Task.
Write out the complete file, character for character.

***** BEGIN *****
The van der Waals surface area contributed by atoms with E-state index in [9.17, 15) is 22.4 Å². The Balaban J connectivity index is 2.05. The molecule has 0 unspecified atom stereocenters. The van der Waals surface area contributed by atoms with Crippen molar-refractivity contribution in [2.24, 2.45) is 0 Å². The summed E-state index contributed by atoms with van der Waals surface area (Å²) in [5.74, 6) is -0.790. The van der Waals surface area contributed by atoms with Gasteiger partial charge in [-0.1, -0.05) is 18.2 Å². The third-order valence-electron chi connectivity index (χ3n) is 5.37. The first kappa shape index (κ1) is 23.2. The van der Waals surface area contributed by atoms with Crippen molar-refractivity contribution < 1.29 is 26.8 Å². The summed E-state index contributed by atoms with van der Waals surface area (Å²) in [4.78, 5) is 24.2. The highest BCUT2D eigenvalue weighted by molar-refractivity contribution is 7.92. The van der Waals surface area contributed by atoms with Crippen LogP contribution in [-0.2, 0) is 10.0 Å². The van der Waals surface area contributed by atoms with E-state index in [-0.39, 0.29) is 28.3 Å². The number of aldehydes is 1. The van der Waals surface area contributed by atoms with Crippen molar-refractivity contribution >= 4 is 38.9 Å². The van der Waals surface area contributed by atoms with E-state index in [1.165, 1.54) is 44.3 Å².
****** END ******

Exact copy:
The van der Waals surface area contributed by atoms with E-state index in [9.17, 15) is 22.4 Å². The Balaban J connectivity index is 2.05. The molecule has 0 unspecified atom stereocenters. The van der Waals surface area contributed by atoms with Crippen molar-refractivity contribution in [2.24, 2.45) is 0 Å². The summed E-state index contributed by atoms with van der Waals surface area (Å²) in [5.74, 6) is -0.790. The van der Waals surface area contributed by atoms with Gasteiger partial charge in [-0.1, -0.05) is 18.2 Å². The third-order valence-electron chi connectivity index (χ3n) is 5.37. The first kappa shape index (κ1) is 23.2. The van der Waals surface area contributed by atoms with Crippen molar-refractivity contribution < 1.29 is 26.8 Å². The summed E-state index contributed by atoms with van der Waals surface area (Å²) in [4.78, 5) is 24.2. The highest BCUT2D eigenvalue weighted by molar-refractivity contribution is 7.92. The van der Waals surface area contributed by atoms with Crippen LogP contribution in [-0.2, 0) is 10.0 Å². The van der Waals surface area contributed by atoms with E-state index in [-0.39, 0.29) is 28.3 Å². The number of aldehydes is 1. The van der Waals surface area contributed by atoms with Crippen molar-refractivity contribution >= 4 is 38.9 Å². The van der Waals surface area contributed by atoms with E-state index in [1.165, 1.54) is 44.3 Å².